Ogallala woman earns degree after three decades away from school
It’s never too late to go back to school.
That’s according to Gigi Berol, of Ogallala, who returned to college after almost 30 years. In May, she earned an Associate of Applied Science Degree in Business with an emphasis in nonprofit management from Mid-Plains Community College.
“The same timing isn’t right for everybody,” Berol said. “But, earning a degree at some point in your life is doable – especially if you have the support of your family, friends and employer like I did.”
The early days
Berol started out as a traditional student. After graduating from Columbus High School in 1986, she enrolled at Central Community College – Columbus. At that time, it was known as Platte Technical College.
“I didn’t really know what I wanted to do with my life,” Berol said. “I took business classes thinking maybe I wanted to pursue something in business, but I also studied fashion and daycare.”
She quit school after a year and a half to take a position nannying in California, but the job didn’t pan out.
“I had the paperwork filled out then got scared and didn’t go,” Berol said of the California trip. “I also didn’t finish my last semester at Central. My parents weren’t very happy about that.”
Berol went into the workforce instead. She had a friend in Columbus whose parents owned the North Shore Lodge at Lemoyne, and they offered Berol a job there in the summer of 1992.
“I was only planning on spending that summer at the lake, but then I met my husband,” Berol said. “Steve had a similar situation. He moved from Colorado to work at North Shore for the season, and now here we are – still in Ogallala all these years later.”
The couple raised a son and a daughter during their time in the town. Gigi spent 15 years working at Ogallala Community Hospital, both in admissions and as the x-ray manager, prior to taking on her current role as outreach administrative assistant for the MPCC Ogallala Campus.
Tying up loose ends
It wasn’t until 2017 that she began thinking about going back to finish what she started.
“I was at a point where my career required a college degree,” Gigi said. “Honestly, it was always one of those things that had been left undone. My mom and dad had both been educators and had wanted my siblings and I to keep going.”
She decided to take the classes online and via distance learning through MPCC because of the flexibility aspect.
“Doing so allowed me to schedule school around my job,” Gigi said. “I could study over my lunch hour or come into work early and finish assignments before the campus opened. The idea of going back to school was overwhelming at first, but the instructors and staff at MPCC were very helpful and reassuring.”
Their support proved to be a tremendous comfort to her. She soon found that everything she remembered from college – from the writing style to technology – had changed.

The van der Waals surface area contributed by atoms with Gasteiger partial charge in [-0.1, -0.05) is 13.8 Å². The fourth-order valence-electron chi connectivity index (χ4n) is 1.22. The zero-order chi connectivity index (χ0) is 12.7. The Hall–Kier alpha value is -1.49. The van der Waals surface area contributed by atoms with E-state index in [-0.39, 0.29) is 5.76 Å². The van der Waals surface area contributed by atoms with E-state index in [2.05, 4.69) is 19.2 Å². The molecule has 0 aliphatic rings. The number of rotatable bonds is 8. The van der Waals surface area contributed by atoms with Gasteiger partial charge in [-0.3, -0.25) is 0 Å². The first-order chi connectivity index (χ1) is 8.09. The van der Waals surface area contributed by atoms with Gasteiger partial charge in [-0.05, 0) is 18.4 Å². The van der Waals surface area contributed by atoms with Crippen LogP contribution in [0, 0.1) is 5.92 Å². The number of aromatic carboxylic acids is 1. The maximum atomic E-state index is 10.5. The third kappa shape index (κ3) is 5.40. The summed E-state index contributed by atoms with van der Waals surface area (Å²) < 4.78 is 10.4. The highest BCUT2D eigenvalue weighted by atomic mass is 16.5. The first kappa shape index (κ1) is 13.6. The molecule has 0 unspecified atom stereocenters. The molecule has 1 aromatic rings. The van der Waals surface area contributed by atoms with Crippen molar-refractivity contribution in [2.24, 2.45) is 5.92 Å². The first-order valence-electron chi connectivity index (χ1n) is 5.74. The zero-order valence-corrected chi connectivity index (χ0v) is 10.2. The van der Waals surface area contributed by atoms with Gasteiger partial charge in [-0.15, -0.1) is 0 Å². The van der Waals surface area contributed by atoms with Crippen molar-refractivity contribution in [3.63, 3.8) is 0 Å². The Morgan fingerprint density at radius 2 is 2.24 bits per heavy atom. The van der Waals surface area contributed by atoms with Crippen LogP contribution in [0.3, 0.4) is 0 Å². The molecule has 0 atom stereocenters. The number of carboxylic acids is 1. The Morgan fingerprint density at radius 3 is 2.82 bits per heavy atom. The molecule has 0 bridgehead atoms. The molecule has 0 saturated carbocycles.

“I was a ‘C’ student in high school, so the thought of embarrassing myself in front of my coworkers was terrifying,” Gigi said. “Fortunately, my supervisor [Mary Pierce] was extremely supportive, as were my family and friends within the college.”
She took a couple of classes each semester, during the winterim session and in the summer. Some of her instructors also made accommodations for independent study.
“I just kept chipping away, one step at a time,” Gigi said. “I took a year off when my mom was sick and dying, but then I went back to it.”
Fortunately, she was able to transfer in 20 of her credits from Central.
“That’s the thing I think a lot of people don’t realize,” Gigi said. “Credits don’t expire.”
Once she got into the groove of taking classes again, Gigi found the college experience to be much more enriching the second time around.
“I appreciated education more than when I was 18,” Gigi said. “I felt more eager to learn and goal-oriented because in high school, I really didn’t care. At MPCC, I wanted to get better grades. I wanted that GPA to be good. The older you get, you realize that’s a big deal, so that was something I strived for. If I didn’t get the grade I wanted, I studied harder the next time.”
Her efforts paid off – earning her a spot on the college’s Dean’s List and induction into the Phi Theta Kappa Honor Society.
Gigi’s biggest sense of accomplishment, however, came May 13, the day she walked across the stage at commencement and accepted her long-awaited degree.
“It was incredible,” Gigi said. “Not just because I wanted it, but because a higher education was so important to my parents and because, as a parent, I wanted to set an example for my children. I wanted to show them it’s never too late. You’re never too old to keep learning. You just have to believe in yourself. You can do it. You’re worth it, and college will always be there when the timing is right.”